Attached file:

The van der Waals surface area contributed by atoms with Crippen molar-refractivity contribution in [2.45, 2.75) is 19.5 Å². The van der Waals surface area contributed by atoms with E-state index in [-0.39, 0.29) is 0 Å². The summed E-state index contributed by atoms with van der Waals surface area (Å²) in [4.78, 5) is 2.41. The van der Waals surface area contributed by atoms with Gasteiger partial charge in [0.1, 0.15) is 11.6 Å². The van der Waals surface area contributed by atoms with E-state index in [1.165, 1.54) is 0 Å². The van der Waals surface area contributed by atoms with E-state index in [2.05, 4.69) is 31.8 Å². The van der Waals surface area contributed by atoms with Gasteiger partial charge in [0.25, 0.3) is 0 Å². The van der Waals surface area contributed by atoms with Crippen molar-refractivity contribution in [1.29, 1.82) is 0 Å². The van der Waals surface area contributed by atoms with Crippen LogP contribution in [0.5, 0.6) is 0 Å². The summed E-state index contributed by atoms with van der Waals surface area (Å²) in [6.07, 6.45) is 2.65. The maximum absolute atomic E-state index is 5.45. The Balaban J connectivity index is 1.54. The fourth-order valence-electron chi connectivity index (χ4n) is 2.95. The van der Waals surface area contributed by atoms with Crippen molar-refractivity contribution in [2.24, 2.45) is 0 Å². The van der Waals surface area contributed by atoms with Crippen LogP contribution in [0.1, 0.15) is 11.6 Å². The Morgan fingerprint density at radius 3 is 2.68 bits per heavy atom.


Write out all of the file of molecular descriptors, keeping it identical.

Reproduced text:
The van der Waals surface area contributed by atoms with Crippen molar-refractivity contribution in [2.45, 2.75) is 19.5 Å². The van der Waals surface area contributed by atoms with E-state index in [-0.39, 0.29) is 0 Å². The summed E-state index contributed by atoms with van der Waals surface area (Å²) in [4.78, 5) is 2.41. The van der Waals surface area contributed by atoms with Gasteiger partial charge in [0.1, 0.15) is 11.6 Å². The van der Waals surface area contributed by atoms with E-state index in [1.165, 1.54) is 0 Å². The van der Waals surface area contributed by atoms with E-state index in [2.05, 4.69) is 31.8 Å². The van der Waals surface area contributed by atoms with Gasteiger partial charge in [0.25, 0.3) is 0 Å². The van der Waals surface area contributed by atoms with Crippen molar-refractivity contribution in [1.29, 1.82) is 0 Å². The van der Waals surface area contributed by atoms with Crippen LogP contribution in [0.5, 0.6) is 0 Å². The summed E-state index contributed by atoms with van der Waals surface area (Å²) in [6.07, 6.45) is 2.65. The maximum absolute atomic E-state index is 5.45. The Balaban J connectivity index is 1.54. The fourth-order valence-electron chi connectivity index (χ4n) is 2.95. The van der Waals surface area contributed by atoms with Crippen molar-refractivity contribution in [2.24, 2.45) is 0 Å². The van der Waals surface area contributed by atoms with Crippen LogP contribution in [0.1, 0.15) is 11.6 Å². The Morgan fingerprint density at radius 3 is 2.68 bits per heavy atom.